To the extent that any administrative rule is legislative in its nature, this would seem to be contrary to Utah State Constitution, Article V, Section 1 (see above quotation).

To the extent that any administrative rule is executive in its nature, the need for the Legislature to authorize it seems nonexistent. After all, "The executive power of the state shall be vested in the Governor who shall see that the laws are faithfully executed" (Utah State Constitution, Article VII, Section 5). If anyone needs to authorize administrative rules that are executive in their nature, it is the Governor—not the Legislature.

The annual reauthorization of administrative rules is, admittedly, a decades-old tradition. Should the Legislature put its stamp of approval on The Administrative State once again? We think not.

GrassRoots favors a “no” vote on SB128.

Proposals to cut corporate and individual income tax rates

We currently are aware of at least 3 bills proposing to reduce corporate and individual tax rates:

*SB59Sub2, “State Income Tax Rate Reduction”, sponsored by Senator McKay and Representative Snider, would reduce the corporate and individual income tax rates from the current 4.95% to 4.85%. It passed the Senate 22-5 on January 28th, and awaits action by the House.

*SB62, “Income Tax Rate Reduction”, sponsored by Senator McKay, would reduce the corporate and individual income tax rates from the current 4.95% to 4.6%. It awaits consideration by the Senate Revenue and Taxation Committee.

*HB105, “Reductions to Income Tax”, sponsored by Representative Seegmiller, would reduce the corporate and individual income tax rates from the current 4.95% to 4.75%. It awaits action by the House Rules Committee.

Given the size of Utah State Government, and the tax burden on Utahns, GrassRoots views the simple tax reductions of SB62 and of HB105 as simple steps in the right direction, and would support either bill (though the larger rate reduction in SB62 is preferred).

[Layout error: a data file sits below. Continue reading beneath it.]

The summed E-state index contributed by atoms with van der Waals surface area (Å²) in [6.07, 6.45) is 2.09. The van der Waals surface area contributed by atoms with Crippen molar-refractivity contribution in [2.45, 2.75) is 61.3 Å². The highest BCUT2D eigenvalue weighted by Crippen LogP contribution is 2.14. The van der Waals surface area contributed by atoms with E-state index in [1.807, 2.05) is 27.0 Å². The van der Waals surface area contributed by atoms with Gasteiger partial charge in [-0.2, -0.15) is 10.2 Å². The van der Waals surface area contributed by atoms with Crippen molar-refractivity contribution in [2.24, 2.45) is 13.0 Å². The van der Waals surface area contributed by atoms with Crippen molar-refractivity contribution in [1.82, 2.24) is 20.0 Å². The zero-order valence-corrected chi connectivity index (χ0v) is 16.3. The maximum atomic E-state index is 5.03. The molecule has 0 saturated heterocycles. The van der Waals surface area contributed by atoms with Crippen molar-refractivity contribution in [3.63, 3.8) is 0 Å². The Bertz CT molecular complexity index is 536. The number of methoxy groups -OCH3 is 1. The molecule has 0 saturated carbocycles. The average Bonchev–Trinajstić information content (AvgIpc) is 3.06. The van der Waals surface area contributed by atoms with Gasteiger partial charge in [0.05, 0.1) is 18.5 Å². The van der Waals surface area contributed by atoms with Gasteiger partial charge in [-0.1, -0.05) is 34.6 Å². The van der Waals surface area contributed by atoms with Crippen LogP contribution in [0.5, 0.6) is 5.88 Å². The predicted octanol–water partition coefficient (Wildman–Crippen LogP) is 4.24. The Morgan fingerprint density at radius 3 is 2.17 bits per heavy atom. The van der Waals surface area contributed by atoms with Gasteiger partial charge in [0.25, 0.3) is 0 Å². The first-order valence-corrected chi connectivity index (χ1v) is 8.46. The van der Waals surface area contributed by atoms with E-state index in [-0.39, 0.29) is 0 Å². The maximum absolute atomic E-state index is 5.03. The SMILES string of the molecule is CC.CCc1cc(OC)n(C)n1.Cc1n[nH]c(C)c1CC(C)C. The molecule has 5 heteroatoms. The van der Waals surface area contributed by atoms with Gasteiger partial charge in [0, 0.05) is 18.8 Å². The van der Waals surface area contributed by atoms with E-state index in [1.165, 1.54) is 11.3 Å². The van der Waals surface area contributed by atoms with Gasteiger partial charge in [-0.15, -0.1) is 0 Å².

GrassRoots tentatively also supports SB59Sub2 as a step in the right direction with its rate reduction (albeit a smaller one). However, there are some property tax and sales tax exemptions written into SB59Sub2 that probably merit closer scrutiny. (Under the philosophy of Equal Treatment Under The Law, we tend to prefer broad-based tax rate reduction over multiplication of tax exemptions.)

If you have any questions about these bills, GrassRoots’ position on these bills, or related matters, please contact either of us or any other member of the Board of Utah GrassRoots.


Steve Stromness
Vice-Chairman, Bill Review Coordinator, Utah GrassRoots

Don Guymon
Chairman, Utah GrassRoots

PS Do you want to contact a legislator? Go to and click on “Legislators”.

Do you want to read and follow legislation yourself? Go to and click on “2020 General Session Page” then click on “2020 Bills”.

Do you have other questions about how to effectively participate in the political process? Please contact us, and we will try to help as appropriate.

Do you have friends that would appreciate this legislative update? Please feel free to forward it to them.

Would you like to help us with review of legislation in a small or large way? Consider taking a special look at bills sponsored by your own representative or senator. Please contact us with your findings and/or with any questions we might be able to help you with.